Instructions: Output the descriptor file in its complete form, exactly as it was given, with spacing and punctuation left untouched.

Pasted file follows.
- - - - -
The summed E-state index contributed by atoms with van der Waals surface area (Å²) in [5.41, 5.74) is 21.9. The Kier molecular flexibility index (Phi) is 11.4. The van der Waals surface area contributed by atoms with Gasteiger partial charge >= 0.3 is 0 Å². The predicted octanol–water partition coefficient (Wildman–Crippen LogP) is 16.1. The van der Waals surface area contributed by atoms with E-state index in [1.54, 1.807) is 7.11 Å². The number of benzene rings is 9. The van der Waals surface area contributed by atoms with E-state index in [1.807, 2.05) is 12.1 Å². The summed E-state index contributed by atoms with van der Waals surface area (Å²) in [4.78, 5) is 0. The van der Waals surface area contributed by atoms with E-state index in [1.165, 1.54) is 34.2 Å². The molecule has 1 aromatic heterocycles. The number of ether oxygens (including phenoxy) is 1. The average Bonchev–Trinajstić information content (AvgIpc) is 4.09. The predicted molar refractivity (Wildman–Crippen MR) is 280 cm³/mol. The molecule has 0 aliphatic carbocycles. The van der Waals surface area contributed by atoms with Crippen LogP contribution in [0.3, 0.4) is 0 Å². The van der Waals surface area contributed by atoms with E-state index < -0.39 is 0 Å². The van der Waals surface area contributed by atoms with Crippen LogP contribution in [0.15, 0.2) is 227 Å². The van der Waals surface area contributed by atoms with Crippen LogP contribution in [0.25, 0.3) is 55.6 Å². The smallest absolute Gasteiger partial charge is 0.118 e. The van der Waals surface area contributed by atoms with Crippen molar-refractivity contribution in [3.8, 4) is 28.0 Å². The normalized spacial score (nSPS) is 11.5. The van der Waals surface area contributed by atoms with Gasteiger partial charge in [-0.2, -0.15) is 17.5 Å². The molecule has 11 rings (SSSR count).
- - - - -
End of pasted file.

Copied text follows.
The summed E-state index contributed by atoms with van der Waals surface area (Å²) in [5.41, 5.74) is 21.9. The Kier molecular flexibility index (Phi) is 11.4. The van der Waals surface area contributed by atoms with Gasteiger partial charge >= 0.3 is 0 Å². The predicted octanol–water partition coefficient (Wildman–Crippen LogP) is 16.1. The van der Waals surface area contributed by atoms with E-state index in [1.54, 1.807) is 7.11 Å². The number of benzene rings is 9. The van der Waals surface area contributed by atoms with E-state index in [1.807, 2.05) is 12.1 Å². The summed E-state index contributed by atoms with van der Waals surface area (Å²) in [4.78, 5) is 0. The van der Waals surface area contributed by atoms with E-state index in [1.165, 1.54) is 34.2 Å². The molecule has 1 aromatic heterocycles. The number of ether oxygens (including phenoxy) is 1. The average Bonchev–Trinajstić information content (AvgIpc) is 4.09. The predicted molar refractivity (Wildman–Crippen MR) is 280 cm³/mol. The molecule has 0 aliphatic carbocycles. The van der Waals surface area contributed by atoms with Crippen LogP contribution in [0.3, 0.4) is 0 Å². The van der Waals surface area contributed by atoms with E-state index < -0.39 is 0 Å². The van der Waals surface area contributed by atoms with Crippen LogP contribution in [0.15, 0.2) is 227 Å². The van der Waals surface area contributed by atoms with Crippen LogP contribution in [0.25, 0.3) is 55.6 Å². The smallest absolute Gasteiger partial charge is 0.118 e. The van der Waals surface area contributed by atoms with Crippen molar-refractivity contribution in [3.8, 4) is 28.0 Å². The normalized spacial score (nSPS) is 11.5. The van der Waals surface area contributed by atoms with Gasteiger partial charge in [-0.2, -0.15) is 17.5 Å². The molecule has 11 rings (SSSR count).